Nonbenzodiazepine or Nonbarbiturate Sedatives (N05CF)200 (0.6)99 (0.4)92 (63.5)53 (36.6)1.04 (0.78–1.38)1.33 (0.89–1.99)
Antidepressants (N06A)2385 (6.8)1116 (4.2)1101 (68.0)519 (32.0)1.12 (1.03–1.23)1.08 (0.95–1.23)
Selective Serotonin Reuptake Inhibitors (N06AB)1489 (4.3)669 (2.5)705 (69.7)306 (30.3)1.19 (1.07–1.33)1.07 (0.91–1.26)
Nonselective Serotonin Reuptake Inhibitors (N06AA)141 (0.4)73 (0.3)57 (62.6)34 (37.4)1.01 (0.71–1.42)1.27 (0.79–2.04)
Other Antidepressants (N06AF, N06AG, N06AX)917 (2.6)444 (1.7)425 (66.6)213 (33.4)1.05 (0.91–1.20)1.07 (0.88–1.30)
Antipsychotics (N05A)1051 (3.0)673 (2.5)569 (61.7)353 (38.3)1.57 (1.38–1.79)1.44 (1.22–1.68)
Antiepileptics (N03)1353 (3.9)960 (3.6)637 (58.2)457 (41.8)1.23 (1.10–1.39)1.21 (1.05–1.38)
Anti-Parkinson Drugs (N04)395 (1.1)340 (1.3)192 (54.7)159 (45.3)1.06 (0.86–1.30)0.99 (0.80–1.24)
Other Nervous System Agents (N01, N07)164 (0.5)131 (0.5)65 (53.3)57 (46.7)0.90 (0.66–1.25)1.25 (0.87–1.78)
Anti-Infectives for Systemic Use J
Antibacterials (J01)740 (2.1)591 (2.2)227 (52.8)203 (47.2)0.79 (0.67–0.94)0.92 (0.77–1.10)
Penicillins (J01C)260 (0.7)221 (0.8)61 (45.5)73 (54.5)0.62 (0.46–0.83)1.05 (0.78–1.41)
Quinolones (J01M)190 (0.5)179 (0.7)76 (55.1)62 (44.9)1.08 (0.79–1.46)0.76 (0.56–1.05)
Cephalosporins (J01D)121 (0.4)89 (0.3)45 (52.3)41 (47.7)1.00 (0.68–1.48)1.30 (0.84–2.01)
Macrolides (J01F)122 (0.4)81 (0.3)41 (63.1)24 (36.9)0.90 (0.61–1.34)0.83 (0.50–1.36)
Sulfamethoxazole and Trimethoprim (J01E)40 (0.1)37 (0.1)15 (50.0)15 (50.0)0.88 (0.45–1.71)1.03 (0.53–2.00)
Other Antibacterials (J01A, J01B, J01G, J01R, J01X)60 (0.2)29 (0.1)14 (51.9)13 (48.2)0.54 (0.29–0.99)1.40 (0.66–2.96)
Vaccines (J07)34 (0.1)45 (0.2)3 (50.0)3 (50.0)0.37 (0.11–1.23)0.33 (0.10–1.10)
Antivirals and Antiretrovirals (J05)91 (0.3)154 (0.6)29 (32.6)60 (67.4)0.77 (0.49–1.22)0.95 (0.68–1.33)
Other Anti-Infective Agents (J02, J04, J06)49 (0.1)44 (0.2)20 (58.8)14 (41.2)0.98 (0.55–1.77)0.69 (0.36–1.33)
Cardiovascular System C
Renin–Angiotensin System Inhibitors (C09)5793 (16.6)4998 (18.6)2531 (53.7)2181 (46.3)0.89 (0.83–0.95)0.91 (0.84–0.98)
ACE Inhibitors (Plain and Combinations) (C09A, C09B)3255 (9.3)3120 (11.6)1477 (51.4)1399(48.6)0.99 (0.92–1.08)0.99 (0.91–1.08)
Angiotensin II Receptor Blockers (Plain and Combinations) (C09C, C09D)2620 (7.5)1990 (7.4)1092 (56.4)843 (43.6)0.84 (0.77–0.91)0.88 (0.80–0.98)
Diuretics (C03)4004 (11.4)3203 (11.9)2100 (56.3)1633 (43.7)1.25 (1.15–1.36)1.16 (1.06–1.26)
Low-Ceiling Diuretics (C03A, C03B)156 (0.5)120 (0.5)64 (54.2)54 (45.8)0.83 (0.60–1.15)0.87 (0.60–1.26)
High-Ceiling Diuretics (C03C)3225 (9.2)2745 (10.2)1743 (55.2)1413 (44.8)1.29 (1.18–1.41)1.16 (1.05–1.27)
Beta Blocking Agents (C07)4482 (12.8)4004 (14.9)2000 (52.6)1805 (47.4)0.92 (0.85–0.99)0.94 (0.87–1.03)
Calcium Channel Blockers (C08)2213 (6.3)1929 (7.2)1033 (53.9)884 (46.1)0.99 (0.90–1.09)0.97 (0.88–1.08)
Antiarrhythmics (C01B)935 (2.7)989 (3.7)438 (48.0)475 (52.0)1.01 (0.89–1.16)1.09 (0.96–1.25)
Lipid Modifying Agents (C10)3029 (8.7)3361 (12.5)1311 (46.3)1519 (53.7)0.84 (0.77–0.91)0.92 (0.85–1.01)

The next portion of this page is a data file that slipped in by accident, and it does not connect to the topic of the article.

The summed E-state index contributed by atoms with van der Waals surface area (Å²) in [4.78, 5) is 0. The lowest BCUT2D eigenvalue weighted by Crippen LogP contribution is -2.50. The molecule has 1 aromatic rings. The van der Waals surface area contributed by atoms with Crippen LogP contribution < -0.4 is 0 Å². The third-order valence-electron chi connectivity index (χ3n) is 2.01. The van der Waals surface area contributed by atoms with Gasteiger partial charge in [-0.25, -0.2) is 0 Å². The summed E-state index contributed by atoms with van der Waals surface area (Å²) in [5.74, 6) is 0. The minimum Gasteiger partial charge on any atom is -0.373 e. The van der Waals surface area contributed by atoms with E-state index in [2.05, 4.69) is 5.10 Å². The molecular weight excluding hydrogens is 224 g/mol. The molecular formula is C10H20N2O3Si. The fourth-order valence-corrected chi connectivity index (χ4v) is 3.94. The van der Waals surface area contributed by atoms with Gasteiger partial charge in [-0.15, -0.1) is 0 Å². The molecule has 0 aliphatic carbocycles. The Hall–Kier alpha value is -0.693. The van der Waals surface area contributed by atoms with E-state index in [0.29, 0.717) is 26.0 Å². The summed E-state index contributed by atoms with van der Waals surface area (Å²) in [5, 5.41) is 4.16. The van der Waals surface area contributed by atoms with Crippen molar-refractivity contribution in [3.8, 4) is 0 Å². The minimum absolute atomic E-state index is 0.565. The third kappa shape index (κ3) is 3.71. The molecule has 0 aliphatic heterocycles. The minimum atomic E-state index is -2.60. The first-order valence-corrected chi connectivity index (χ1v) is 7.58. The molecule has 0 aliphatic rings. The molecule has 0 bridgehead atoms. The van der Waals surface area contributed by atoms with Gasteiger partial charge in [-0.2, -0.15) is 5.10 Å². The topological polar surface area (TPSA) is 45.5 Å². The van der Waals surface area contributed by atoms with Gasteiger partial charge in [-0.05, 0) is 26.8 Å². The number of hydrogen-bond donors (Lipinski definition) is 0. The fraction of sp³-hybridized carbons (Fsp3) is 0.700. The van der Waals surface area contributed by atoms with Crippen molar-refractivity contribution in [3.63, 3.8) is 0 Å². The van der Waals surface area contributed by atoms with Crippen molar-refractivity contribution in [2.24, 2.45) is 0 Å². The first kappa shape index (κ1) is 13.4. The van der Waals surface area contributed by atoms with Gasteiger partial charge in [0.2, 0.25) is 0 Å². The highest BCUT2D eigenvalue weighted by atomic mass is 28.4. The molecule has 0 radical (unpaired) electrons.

Digitalis Glycosides (C01AA)813 (2.3)463 (1.7)425 (62.8)252 (37.2)1.10 (0.95–1.27)1.32 (1.09–1.59)
Antiadrenergic Agents C02CA435 (1.2)490 (1.8)208 (49.9)209 (50.1)1.03 (0.85–1.26)0.84 (0.70–1.02)
Other Cardiovascular Agents (C01, C02, C04, C05, Excluding C01AA and C02CA)1991 (5.7)2082 (7.8)1008 (49.4)1033 (50.6)1.13 (1.02–1.25)1.14 (1.03–1.25)
Alimentary Tract and Metabolism A
Diabetes agents (A10)1991 (5.7)1864 (6.9)961 (52.6)867 (47.4)1.13 (1.02–1.24)1.06 (0.96–1.18)
Insulins (A10A)662 (1.9)641 (2.4)345 (52.3)315 (47.7)1.32 (1.12–1.55)1.19 (1.01–1.41)
Oral diabetes agents (A10B)1475 (4.2)1360 (5.1)692 (53.2)610 (46.9)1.04 (0.93–1.16)0.96 (0.86–1.08)
Antiulcer and antacid agents (A02B, A02A)4899 (14.0)3975 (14.8)2319 (55.3)1872 (44.7)1.06 (0.98–1.14)1.04 (0.96–1.13)
Antiemetics and antinauseants (A03F, A04)329 (0.9)152 (0.6)142 (65.1)76 (34.9)1.01 (0.81–1.27)1.24 (0.89–1.72)
Antidiarrheals (A07)301 (0.9)263 (1.0)114 (51.4)108 (48.7)0.81 (0.63–1.03)0.92 (0.72–1.19)
Drugs for constipation (A06)260 (0.7)158 (0.6)141 (63.2)82 (36.8)1.27 (0.99–1.63)1.21 (0.88–1.67)
Stomatological preparations (A01)11 (0.03)7 (0.03)2 (50.0)2 (50.0)0.50 (0.10–2.35)0.77 (0.14–4.19)
Other gastrointestinal agents (A03, A05, A08, A09, A11, A12, A13, A14, A15, A16, excluding A03F)928 (2.7)576 (2.2)472 (61.9)291 (38.1)1.19 (1.04–1.37)1.18 (0.99–1.40)
Musculoskeletal system M
Nonsteroidal Anti-Inflammatory Drugs (M01A)608 (1.7)322 (1.2)170 (63.4)98 (36.6)0.66 (0.55–0.79)0.83 (0.65–1.07)
Ketoprofen (M01AE03, M01AE53)103 (0.3)52 (0.2)26 (65.0)14 (35.0)0.69 (0.44–1.09)0.82 (0.44–1.54)
Ibuprofen (M01AE01, M01AE51)172 (0.5)111 (0.4)37 (62.7)22 (37.3)0.52 (0.36–0.76)0.56 (0.34–0.90)
Diclofenac (M01AB05, M01AB55)88 (0.3)50 (0.2)36 (65.5)19 (34.6)1.12 (0.72–1.74)1.04 (0.58–1.86)
Nimesulide (M01AX17)56 (0.2)24 (0.09)16 (55.2)13 (44.8)0.81 (0.45–1.47)2.19 (0.96–5.02)
Ketorolac (M01AB15)55 (0.2)35 (0.1)13 (54.2)11 (45.8)0.47 (0.25–0.89)0.72 (0.34–1.48)